The University of Maryland School of Social Work (UMSSW) is one of the most respected schools of social work in America. Each day, our faculty and students secure a better life for many citizens by strengthening family and social institutions, forging community improvements with local organizations, and protecting the future of our children. As national leaders, we create and use knowledge for education, service innovation, and policy development.
Support through the Catalyst Campaign has helped the School of Social Work continue its cutting-edge instruction, research, and community outreach efforts. The impact of improved lives and communities, meaningful research, and better policies is truly changing our world for the better.
Innovation and Discovery
More than $40 million in grant funding was awarded to the School of Social Work to advance compelling research and speed the evolution of new interventions that reshape individual lives and communities. Our faculty members are making strides in areas such as men’s mental health and suicide rates, opioid use, antiracist child and family systems, and more.
A concentrated effort from our Board of Advisors significantly increased student scholarships at the School of Social Work. We now offer more than 80 scholarships, helping us to continue to attract and enroll a diverse group of excellent students and ensuring our students aren’t limited by financial barriers.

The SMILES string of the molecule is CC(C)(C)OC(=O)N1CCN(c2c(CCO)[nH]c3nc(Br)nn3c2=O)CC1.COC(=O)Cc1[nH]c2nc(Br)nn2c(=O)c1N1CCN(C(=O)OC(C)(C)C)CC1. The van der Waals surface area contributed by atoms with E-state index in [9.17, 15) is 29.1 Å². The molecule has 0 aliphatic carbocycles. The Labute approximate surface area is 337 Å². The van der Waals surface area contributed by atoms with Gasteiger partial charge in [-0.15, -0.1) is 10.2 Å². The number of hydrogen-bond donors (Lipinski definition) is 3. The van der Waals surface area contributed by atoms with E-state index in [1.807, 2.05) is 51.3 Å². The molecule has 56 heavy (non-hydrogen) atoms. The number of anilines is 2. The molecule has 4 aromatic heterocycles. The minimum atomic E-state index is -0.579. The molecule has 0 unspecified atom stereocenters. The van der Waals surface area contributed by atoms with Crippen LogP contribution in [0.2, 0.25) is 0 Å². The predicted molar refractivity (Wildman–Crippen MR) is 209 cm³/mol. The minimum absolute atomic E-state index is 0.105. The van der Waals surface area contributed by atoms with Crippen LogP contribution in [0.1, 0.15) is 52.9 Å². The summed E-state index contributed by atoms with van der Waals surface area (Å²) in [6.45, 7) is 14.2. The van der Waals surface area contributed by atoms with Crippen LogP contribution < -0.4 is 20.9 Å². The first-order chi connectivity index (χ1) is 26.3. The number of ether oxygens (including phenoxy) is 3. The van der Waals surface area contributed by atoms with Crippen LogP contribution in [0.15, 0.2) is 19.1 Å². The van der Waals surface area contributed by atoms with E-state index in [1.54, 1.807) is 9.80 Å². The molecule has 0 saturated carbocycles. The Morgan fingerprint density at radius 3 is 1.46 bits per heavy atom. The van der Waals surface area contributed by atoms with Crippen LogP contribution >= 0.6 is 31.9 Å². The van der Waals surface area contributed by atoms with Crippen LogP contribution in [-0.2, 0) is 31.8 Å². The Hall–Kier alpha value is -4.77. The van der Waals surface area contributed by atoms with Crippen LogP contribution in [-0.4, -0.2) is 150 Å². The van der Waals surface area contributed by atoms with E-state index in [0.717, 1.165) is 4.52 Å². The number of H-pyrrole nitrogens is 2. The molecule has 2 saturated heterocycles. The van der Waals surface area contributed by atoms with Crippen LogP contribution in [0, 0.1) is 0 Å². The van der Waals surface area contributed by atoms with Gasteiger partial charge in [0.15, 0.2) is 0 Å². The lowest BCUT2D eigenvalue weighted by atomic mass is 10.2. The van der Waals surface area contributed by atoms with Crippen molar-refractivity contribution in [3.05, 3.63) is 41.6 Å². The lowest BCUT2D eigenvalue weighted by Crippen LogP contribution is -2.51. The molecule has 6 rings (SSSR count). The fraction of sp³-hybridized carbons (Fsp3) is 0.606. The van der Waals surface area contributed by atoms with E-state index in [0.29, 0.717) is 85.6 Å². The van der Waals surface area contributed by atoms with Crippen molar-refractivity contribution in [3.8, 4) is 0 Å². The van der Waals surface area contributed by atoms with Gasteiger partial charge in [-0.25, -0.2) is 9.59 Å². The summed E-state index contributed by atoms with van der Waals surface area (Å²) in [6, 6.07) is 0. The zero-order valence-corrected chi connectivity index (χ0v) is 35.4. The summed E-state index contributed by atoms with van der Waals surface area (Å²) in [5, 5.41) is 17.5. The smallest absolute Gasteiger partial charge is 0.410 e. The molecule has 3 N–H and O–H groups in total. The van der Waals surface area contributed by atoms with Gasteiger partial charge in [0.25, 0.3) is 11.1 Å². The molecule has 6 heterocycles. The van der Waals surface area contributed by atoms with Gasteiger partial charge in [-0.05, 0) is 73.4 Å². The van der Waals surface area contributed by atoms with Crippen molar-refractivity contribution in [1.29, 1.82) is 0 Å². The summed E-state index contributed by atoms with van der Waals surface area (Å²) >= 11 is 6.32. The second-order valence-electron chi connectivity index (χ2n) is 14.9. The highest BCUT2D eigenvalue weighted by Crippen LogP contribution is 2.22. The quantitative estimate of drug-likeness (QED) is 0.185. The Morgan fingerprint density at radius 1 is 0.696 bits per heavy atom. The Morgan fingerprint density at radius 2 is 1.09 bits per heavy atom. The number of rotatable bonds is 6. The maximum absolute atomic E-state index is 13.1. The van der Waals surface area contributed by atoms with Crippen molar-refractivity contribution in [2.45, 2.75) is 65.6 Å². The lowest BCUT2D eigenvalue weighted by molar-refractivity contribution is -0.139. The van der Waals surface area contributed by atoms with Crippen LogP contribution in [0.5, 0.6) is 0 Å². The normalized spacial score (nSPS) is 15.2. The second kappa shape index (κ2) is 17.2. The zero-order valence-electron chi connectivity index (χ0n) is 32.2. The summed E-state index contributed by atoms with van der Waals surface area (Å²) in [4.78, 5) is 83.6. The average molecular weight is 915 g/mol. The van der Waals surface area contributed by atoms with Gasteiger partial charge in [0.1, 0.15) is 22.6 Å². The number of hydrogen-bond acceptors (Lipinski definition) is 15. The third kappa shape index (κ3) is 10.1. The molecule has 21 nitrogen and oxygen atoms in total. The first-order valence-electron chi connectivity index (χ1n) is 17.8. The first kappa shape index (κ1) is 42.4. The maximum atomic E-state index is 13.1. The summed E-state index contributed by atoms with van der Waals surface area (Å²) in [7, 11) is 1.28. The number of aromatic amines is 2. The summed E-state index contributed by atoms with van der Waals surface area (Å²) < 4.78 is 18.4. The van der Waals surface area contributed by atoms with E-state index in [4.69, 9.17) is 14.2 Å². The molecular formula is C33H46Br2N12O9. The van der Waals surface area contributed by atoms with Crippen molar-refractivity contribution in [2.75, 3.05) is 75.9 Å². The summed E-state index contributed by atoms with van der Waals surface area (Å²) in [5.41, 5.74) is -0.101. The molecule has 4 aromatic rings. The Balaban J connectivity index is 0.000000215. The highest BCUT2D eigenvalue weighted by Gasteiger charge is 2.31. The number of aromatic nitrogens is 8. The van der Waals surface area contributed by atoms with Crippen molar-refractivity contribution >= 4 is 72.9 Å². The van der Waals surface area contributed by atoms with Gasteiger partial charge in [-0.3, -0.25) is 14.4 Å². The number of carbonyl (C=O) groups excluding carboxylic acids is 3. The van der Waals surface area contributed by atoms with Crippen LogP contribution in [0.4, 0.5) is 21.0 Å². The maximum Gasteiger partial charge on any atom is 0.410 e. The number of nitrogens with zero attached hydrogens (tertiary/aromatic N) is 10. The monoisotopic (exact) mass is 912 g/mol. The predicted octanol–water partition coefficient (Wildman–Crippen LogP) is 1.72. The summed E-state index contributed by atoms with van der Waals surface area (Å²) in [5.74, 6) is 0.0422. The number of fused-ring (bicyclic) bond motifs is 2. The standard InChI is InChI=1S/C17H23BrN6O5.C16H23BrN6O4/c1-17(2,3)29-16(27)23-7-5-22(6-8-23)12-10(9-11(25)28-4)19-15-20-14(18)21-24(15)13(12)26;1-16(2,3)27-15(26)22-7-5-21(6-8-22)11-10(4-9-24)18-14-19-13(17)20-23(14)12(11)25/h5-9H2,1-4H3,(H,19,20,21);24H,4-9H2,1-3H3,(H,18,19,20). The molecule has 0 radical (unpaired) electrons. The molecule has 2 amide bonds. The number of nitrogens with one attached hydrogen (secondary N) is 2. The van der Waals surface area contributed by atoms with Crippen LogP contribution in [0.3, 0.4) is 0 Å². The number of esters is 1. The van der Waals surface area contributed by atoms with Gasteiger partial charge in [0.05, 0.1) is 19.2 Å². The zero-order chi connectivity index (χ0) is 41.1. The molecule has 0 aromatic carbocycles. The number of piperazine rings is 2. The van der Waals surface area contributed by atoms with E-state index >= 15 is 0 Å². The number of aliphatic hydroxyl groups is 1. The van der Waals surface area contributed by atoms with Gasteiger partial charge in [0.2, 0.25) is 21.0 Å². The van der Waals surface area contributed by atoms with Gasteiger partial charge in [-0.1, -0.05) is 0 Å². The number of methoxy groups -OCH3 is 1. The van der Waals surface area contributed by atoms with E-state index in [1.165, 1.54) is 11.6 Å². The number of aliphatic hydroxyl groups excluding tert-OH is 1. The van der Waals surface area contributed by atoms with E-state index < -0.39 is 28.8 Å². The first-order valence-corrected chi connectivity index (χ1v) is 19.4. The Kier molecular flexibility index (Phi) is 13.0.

New chaired professorships, including the Alison Richman Professorship for Children, Youth, and Families and the Richard P. Barth Professorship in Children’s Services Research, are allowing us to recruit, retain, and support leading scholars and translate research into genuine, transformative benefit.
Promise Heights and B’more for Healthy Babies
Promise Heights, a cradle-to-career pipeline, is led by the School of Social Work and has created a series of wraparound services that begins with prenatal care and continues through eighth grade. This approach seeks to surround children and families with a holistic set of supports that enables them to succeed at home, in school, and in the community.
After more than a decade of sustained investment, our B’more for Healthy Babies program, a Promise Heights initiative, celebrated a 75 percent reduction in the infant mortality rate in Upton/Druid Heights. The neighborhood — among Baltimore’s least wealthy and almost entirely Black — now has an infant mortality rate lower than the city’s overall white infant mortality rate and is comparable to Baltimore communities that are wealthier and less negatively affected by social determinants of health.
Student Financial Emergency Fund
In January 2020, just before the COVID-19 pandemic hit the United States, a gift from Blanche Cody, MSW ’75, established the Werblun Student Emergency Fund to provide assistance to students facing unexpected financial burdens. Thanks to this gift and the work of our team to create a new process for addressing student emergency needs, we were able to act quickly and support our students. The fund quickly gained momentum and raised over $52,000 from more than 360 alumni. We were able to use our experience to assist other University System of Maryland institutions as well as schools and universities throughout the nation in setting up their own student emergency funds.